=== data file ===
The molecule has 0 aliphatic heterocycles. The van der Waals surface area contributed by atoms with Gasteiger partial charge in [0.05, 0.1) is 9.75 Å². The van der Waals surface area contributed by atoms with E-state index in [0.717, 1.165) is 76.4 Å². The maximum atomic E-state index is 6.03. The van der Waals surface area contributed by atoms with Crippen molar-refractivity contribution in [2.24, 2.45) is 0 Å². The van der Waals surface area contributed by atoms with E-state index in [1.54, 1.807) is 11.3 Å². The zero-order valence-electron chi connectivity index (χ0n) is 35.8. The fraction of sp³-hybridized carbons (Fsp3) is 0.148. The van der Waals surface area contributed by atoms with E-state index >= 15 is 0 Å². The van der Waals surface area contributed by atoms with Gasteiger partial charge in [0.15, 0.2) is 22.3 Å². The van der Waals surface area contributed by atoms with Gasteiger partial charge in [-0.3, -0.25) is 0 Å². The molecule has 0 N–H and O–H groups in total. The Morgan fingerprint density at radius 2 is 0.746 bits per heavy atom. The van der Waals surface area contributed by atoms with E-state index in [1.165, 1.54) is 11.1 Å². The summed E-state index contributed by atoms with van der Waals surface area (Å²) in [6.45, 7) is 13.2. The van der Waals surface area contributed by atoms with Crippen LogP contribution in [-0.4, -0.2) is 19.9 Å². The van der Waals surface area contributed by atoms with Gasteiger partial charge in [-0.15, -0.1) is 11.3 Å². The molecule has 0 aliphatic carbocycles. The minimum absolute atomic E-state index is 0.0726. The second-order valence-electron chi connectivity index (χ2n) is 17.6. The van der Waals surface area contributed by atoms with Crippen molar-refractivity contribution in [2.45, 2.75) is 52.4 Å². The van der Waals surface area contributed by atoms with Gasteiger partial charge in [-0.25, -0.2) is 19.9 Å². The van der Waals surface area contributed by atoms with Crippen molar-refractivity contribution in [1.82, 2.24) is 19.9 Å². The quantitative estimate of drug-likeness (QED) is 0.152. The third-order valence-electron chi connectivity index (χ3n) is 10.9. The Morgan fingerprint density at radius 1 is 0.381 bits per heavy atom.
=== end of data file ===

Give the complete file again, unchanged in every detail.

The molecule has 0 aliphatic heterocycles. The van der Waals surface area contributed by atoms with Gasteiger partial charge in [0.05, 0.1) is 9.75 Å². The van der Waals surface area contributed by atoms with E-state index in [0.717, 1.165) is 76.4 Å². The maximum atomic E-state index is 6.03. The van der Waals surface area contributed by atoms with Crippen molar-refractivity contribution in [2.24, 2.45) is 0 Å². The van der Waals surface area contributed by atoms with E-state index in [1.54, 1.807) is 11.3 Å². The zero-order valence-electron chi connectivity index (χ0n) is 35.8. The fraction of sp³-hybridized carbons (Fsp3) is 0.148. The van der Waals surface area contributed by atoms with E-state index >= 15 is 0 Å². The van der Waals surface area contributed by atoms with Gasteiger partial charge in [0.15, 0.2) is 22.3 Å². The van der Waals surface area contributed by atoms with Gasteiger partial charge in [-0.3, -0.25) is 0 Å². The molecule has 0 N–H and O–H groups in total. The Morgan fingerprint density at radius 2 is 0.746 bits per heavy atom. The van der Waals surface area contributed by atoms with E-state index in [1.165, 1.54) is 11.1 Å². The summed E-state index contributed by atoms with van der Waals surface area (Å²) in [6.45, 7) is 13.2. The van der Waals surface area contributed by atoms with Crippen LogP contribution in [-0.4, -0.2) is 19.9 Å². The van der Waals surface area contributed by atoms with Gasteiger partial charge in [-0.15, -0.1) is 11.3 Å². The molecule has 0 aliphatic carbocycles. The minimum absolute atomic E-state index is 0.0726. The second-order valence-electron chi connectivity index (χ2n) is 17.6. The van der Waals surface area contributed by atoms with Crippen molar-refractivity contribution in [2.45, 2.75) is 52.4 Å². The van der Waals surface area contributed by atoms with Gasteiger partial charge in [-0.25, -0.2) is 19.9 Å². The van der Waals surface area contributed by atoms with Crippen molar-refractivity contribution in [1.82, 2.24) is 19.9 Å². The quantitative estimate of drug-likeness (QED) is 0.152. The third-order valence-electron chi connectivity index (χ3n) is 10.9. The Morgan fingerprint density at radius 1 is 0.381 bits per heavy atom.